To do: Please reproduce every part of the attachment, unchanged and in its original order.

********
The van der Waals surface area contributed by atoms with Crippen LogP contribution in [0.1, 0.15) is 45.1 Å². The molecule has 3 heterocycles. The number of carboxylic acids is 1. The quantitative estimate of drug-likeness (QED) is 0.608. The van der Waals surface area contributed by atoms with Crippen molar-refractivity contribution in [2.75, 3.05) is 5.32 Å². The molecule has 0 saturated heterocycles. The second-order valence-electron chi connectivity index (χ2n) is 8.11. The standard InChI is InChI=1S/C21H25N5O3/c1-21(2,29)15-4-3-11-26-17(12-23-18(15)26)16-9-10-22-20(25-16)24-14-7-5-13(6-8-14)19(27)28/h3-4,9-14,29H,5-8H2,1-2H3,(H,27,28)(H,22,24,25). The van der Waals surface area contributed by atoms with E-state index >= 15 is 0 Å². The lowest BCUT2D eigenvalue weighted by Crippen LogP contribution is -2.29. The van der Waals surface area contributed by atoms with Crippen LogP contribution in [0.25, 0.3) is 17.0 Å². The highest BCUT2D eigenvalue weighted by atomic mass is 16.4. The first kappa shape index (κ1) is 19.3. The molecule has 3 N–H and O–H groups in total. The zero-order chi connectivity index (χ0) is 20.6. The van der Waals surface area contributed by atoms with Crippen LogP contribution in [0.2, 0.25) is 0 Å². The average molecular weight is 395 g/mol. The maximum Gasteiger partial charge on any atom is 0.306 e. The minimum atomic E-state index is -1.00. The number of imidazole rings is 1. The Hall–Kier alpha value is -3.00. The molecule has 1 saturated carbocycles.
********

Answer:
The van der Waals surface area contributed by atoms with Crippen LogP contribution in [0.1, 0.15) is 45.1 Å². The molecule has 3 heterocycles. The number of carboxylic acids is 1. The quantitative estimate of drug-likeness (QED) is 0.608. The van der Waals surface area contributed by atoms with Crippen molar-refractivity contribution in [2.75, 3.05) is 5.32 Å². The molecule has 0 saturated heterocycles. The second-order valence-electron chi connectivity index (χ2n) is 8.11. The standard InChI is InChI=1S/C21H25N5O3/c1-21(2,29)15-4-3-11-26-17(12-23-18(15)26)16-9-10-22-20(25-16)24-14-7-5-13(6-8-14)19(27)28/h3-4,9-14,29H,5-8H2,1-2H3,(H,27,28)(H,22,24,25). The van der Waals surface area contributed by atoms with E-state index >= 15 is 0 Å². The lowest BCUT2D eigenvalue weighted by Crippen LogP contribution is -2.29. The van der Waals surface area contributed by atoms with Crippen LogP contribution in [0.25, 0.3) is 17.0 Å². The highest BCUT2D eigenvalue weighted by atomic mass is 16.4. The first kappa shape index (κ1) is 19.3. The molecule has 3 N–H and O–H groups in total. The zero-order chi connectivity index (χ0) is 20.6. The van der Waals surface area contributed by atoms with Crippen LogP contribution in [0.2, 0.25) is 0 Å². The average molecular weight is 395 g/mol. The maximum Gasteiger partial charge on any atom is 0.306 e. The minimum atomic E-state index is -1.00. The number of imidazole rings is 1. The Hall–Kier alpha value is -3.00. The molecule has 1 saturated carbocycles.